Despite having impressive educational and professional credentials, Judge Ramos' path to the bench was neither predictable nor expected. He is the first, and only, one of his seven siblings to Federal Bar Council Quarterly June/July/August 2012 22 pursue a career in the law. With respect to becoming a federal judge in White Plains, while he is thrilled with being selected for this courthouse, he candidly admits that the first time he set foot in the White Plains courthouse was after he was confirmed as a federal judge. Judge Ramos recognized that, "No one can plan on being a federal court judge." He believes that the stars simply have to align properly at the right place and time in one's both professional and personal life. In this case, the process did not lend itself to a sense of inevitability. Judge Ramos first made contact with Stephanie Martz, chief counsel to Senator Charles Schumer, in January 2010. Within six weeks he had his first interview with members of Sen. Schumer's Judicial Selection Committee and eventually with Senator Schumer. The interviews were anything but proforma. The substance and depth of the interviews were significant and substantial. Certainly, the overwhelming silence that followed in the next six months must have felt ominous. However, almost a year to the day after his first contact with the senator's office, Senator Schumer officially recommended Judge Ramos to President Obama. Judge Ramos reported that an unexpected benefit of the confirmation process was the requirement that a nominee must complete a physical, including an eye test and a hearing check. This was a good thing as far as his wife was concerned in that despite her repeated exhortations, he had not had a physical in a couple of years. In a telling example of his unassuming nature, he went to Cohen Optical to get his eyes tested.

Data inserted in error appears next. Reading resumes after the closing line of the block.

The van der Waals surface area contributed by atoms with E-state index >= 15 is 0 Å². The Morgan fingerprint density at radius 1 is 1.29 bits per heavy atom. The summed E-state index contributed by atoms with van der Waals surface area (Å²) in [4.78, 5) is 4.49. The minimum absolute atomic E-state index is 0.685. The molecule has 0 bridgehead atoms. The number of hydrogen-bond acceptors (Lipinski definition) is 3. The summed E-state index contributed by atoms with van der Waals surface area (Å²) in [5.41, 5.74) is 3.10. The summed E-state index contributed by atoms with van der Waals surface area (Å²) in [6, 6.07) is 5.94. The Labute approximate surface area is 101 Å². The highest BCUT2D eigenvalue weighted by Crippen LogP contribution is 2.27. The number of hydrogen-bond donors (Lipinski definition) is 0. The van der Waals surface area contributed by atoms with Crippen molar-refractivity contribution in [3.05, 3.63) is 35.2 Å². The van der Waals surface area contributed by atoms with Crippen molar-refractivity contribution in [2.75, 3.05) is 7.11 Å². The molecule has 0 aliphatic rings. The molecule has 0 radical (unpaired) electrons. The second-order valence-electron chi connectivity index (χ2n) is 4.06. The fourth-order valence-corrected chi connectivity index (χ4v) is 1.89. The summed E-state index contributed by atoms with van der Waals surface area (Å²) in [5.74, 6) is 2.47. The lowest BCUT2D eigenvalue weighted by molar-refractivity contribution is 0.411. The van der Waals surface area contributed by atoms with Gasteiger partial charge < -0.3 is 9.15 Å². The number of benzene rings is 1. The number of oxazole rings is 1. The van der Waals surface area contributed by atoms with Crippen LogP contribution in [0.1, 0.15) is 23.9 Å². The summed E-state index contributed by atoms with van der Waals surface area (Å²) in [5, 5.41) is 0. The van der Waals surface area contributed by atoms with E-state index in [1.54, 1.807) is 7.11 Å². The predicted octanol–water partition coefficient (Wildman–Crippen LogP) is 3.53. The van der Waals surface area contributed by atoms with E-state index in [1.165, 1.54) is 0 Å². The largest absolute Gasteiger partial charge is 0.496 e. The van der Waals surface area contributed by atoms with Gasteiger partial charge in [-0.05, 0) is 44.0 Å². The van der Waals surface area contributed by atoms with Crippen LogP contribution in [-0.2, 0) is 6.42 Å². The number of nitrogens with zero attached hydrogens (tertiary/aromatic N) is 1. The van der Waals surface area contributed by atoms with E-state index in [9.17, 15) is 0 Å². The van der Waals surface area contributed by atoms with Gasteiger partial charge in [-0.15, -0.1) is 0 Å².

As one of the eight new judges approved over the past year, Judge Ramos has benefitted from a new mentoring program in which each new judge in the Southern District of New York is given at least two mentors. Judge Ramos remarks that he must be "special" because he was given five, one of whom is Judge Cathy Seibel, also a former Assistant U.S. Attorney sitting in White Plains. He reports that his transition to the bench has been made immensely easier due to the extraordinary welcome he has received by colleagues and courthouse personnel. Despite taking on a docket of several hundred re-assigned cases, his new colleagues refrained from giving him cases with long outstanding motions or that were ready for trial. This has afforded Judge Ramos the opportunity to learn the cases without having to jump into an immediate trial. Judge Ramos comments regularly how fortunate he feels to serve with his colleagues, friends, and mentors: Judges Seibel, Kenneth Karas, and Vincent Briccetti.